“I want to be at the forefront, whether it’s art, music, or fashion. I want to be at the round-table when decisions are made,” Lawrence Parker tells me with a serene smile. He’s leaning against the walls of his newly reopened Traffic Boutique, its stark white walls covered by vivid paintings, its open, modern space sparsely filled with racks of new and vintage street wear. Along with Traffic, the Uptown native also runs Supreme Street, a local hip-hop production company that provides traditional label functions while officially eschewing the “label” label. While the New Orleans music scene remains vibrant, local labels still struggle with the technological and economic changes that have been crippling the music industry for the last decade. Parker’s multifaceted creative company is among several local labels that are experimenting with new business strategies to compete in a flailing industry.
The digital revolution has allowed consumers to access music with unprecedented ease, while email and social networking have connected artists, labels and fans with equal ease. Local labels, like labels worldwide, have simultaneously been helped and harmed by this revolution. From 2004-2009, global digital sales grew by 940 percent while total music market sales plummeted by 30 percent. But by digitizing music, the music industry has effectively shot itself in the foot. “The big advantage of digital media is its easier to distribute, create, and less expensive. This is also the downside,” says Basin Street Records’ founder Mark Samuels. Basin Street Records, founded in 1997, represents New Orleans artists such as Kermit Ruffins and Theresa Andersson.
The global music industry generally blames digital piracy for declining sales. Since anyone with Internet access and a little creativity can illegally download music, consumers have less incentive to legally purchase music. Local labels Park the Van Records, Supreme Street and Community Records deal with this issue by choosing to distribute some music, including mixtapes, for free rather than wait for it to be stolen.
“We’ll put a free song on a blog just to get it out there,” Parker says. “The feedback you can get from that is actually getting to put on a show where you can get paid to perform that one song.” Mark Samuels feels differently. “Streaming of music has certainly changed some people’s attitude towards music, as almost a loss leader,” he says. Freebies are also most effective when promoting new or unknown artists, and since Basin Street Records represents more traditional and nationally-known artists, free downloads are less useful.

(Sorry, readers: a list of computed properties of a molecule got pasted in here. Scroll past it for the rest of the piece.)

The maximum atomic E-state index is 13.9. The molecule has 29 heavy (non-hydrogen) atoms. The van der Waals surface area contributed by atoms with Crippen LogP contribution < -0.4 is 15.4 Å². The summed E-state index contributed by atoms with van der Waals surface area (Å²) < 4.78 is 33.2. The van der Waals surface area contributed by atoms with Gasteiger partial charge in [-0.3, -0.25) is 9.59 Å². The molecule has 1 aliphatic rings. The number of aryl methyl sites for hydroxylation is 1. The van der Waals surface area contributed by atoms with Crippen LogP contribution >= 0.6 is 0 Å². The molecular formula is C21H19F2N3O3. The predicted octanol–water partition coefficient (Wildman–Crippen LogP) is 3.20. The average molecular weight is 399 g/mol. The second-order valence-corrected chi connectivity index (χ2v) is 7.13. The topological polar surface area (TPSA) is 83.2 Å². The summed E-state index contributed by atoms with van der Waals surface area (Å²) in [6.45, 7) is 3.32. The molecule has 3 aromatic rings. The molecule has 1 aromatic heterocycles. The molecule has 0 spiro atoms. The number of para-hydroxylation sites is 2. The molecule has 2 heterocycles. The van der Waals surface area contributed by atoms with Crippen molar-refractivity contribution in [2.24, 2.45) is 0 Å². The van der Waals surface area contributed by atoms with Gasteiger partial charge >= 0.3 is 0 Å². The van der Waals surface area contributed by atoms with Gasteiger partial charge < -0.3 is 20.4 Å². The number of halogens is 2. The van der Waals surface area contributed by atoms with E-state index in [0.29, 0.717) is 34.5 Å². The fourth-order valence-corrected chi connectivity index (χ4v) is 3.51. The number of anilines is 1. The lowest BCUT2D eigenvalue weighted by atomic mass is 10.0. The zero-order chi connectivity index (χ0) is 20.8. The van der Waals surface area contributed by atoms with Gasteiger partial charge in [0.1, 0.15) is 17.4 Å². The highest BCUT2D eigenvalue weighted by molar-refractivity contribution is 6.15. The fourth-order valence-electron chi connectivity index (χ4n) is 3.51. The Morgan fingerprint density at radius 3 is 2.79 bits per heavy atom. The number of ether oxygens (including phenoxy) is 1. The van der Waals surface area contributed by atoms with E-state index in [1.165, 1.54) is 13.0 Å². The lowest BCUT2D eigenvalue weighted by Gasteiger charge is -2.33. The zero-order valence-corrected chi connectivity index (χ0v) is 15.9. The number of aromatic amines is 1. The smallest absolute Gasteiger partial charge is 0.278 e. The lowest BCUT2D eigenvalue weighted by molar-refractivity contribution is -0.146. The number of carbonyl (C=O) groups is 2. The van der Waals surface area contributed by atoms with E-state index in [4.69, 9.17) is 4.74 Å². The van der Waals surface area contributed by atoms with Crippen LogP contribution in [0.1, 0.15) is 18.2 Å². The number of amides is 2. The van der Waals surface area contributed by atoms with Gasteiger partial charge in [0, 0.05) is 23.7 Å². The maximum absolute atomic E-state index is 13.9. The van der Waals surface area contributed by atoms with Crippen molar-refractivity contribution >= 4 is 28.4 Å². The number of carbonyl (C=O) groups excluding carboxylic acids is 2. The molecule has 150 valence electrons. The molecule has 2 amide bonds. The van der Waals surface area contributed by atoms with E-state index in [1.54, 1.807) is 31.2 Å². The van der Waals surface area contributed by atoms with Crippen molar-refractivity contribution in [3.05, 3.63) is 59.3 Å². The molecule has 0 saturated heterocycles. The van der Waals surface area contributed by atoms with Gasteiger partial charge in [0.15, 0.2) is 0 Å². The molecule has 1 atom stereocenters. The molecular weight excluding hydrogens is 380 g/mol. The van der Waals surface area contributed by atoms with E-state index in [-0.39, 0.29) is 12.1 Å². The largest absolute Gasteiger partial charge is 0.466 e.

As physical sales decrease, labels must look for other sources of income. “Licensing is hugely profitable,” says Park the Van Records President Chris Watson. Park the Van is New Orleans-based, but has expanded to Philadelphia and California. It represents local artists such as Generationals, Giant Cloud and Empress Hotel. As a band’s popularity increases, so does the demand to license its work. Right now, Generationals is on television nightly as its music is used in a Reese’s Peanut Butter Cups commercial.
Local labels must successfully market artists outside of New Orleans to benefit from licensing. “There’s a lot of demand for work in music and soundtrack licensing,” Parker says. “A lot of my instrumentals have been playing in Germany, like on Snoop Dogg’s show, which isn’t even played in the U.S.” As Kermit Ruffins gained national acclaim from HBO’s Treme, Basin Street made increasingly lucrative licensing agreements for him. Still, Samuels says, “The biggest driver of CD sales and downloads is live performance.”
Because of the Internet, promotion has never been easier or cheaper, but the recession—not the Web—has hurt artists’ fees. “Money’s not the same as it was,” Parker says. “Rather than charging $7,500 [for a performance], we charge $3,000, and for local artists it’s as low as $1,500. With the recession, locally it’s like payment plans. It’s down to that type of economy.”
Traditionally, labels were responsible for recording, marketing, booking and merchandizing. Now, technology enables virtually anyone to perform those functions with minimal cost and manpower. In recent years, several artists have risen to prominence without label backing by doing just that, writing a new script for what musicians need to succeed. Without a label, artists save themselves a sizable cut and retain creative control of their work. “Artists can do all those things, but I find few of them want to,” says Watson. Samuels agrees: “No artist needs a label, but all artists need the functions a label provides. Most artists prefer to be artists.”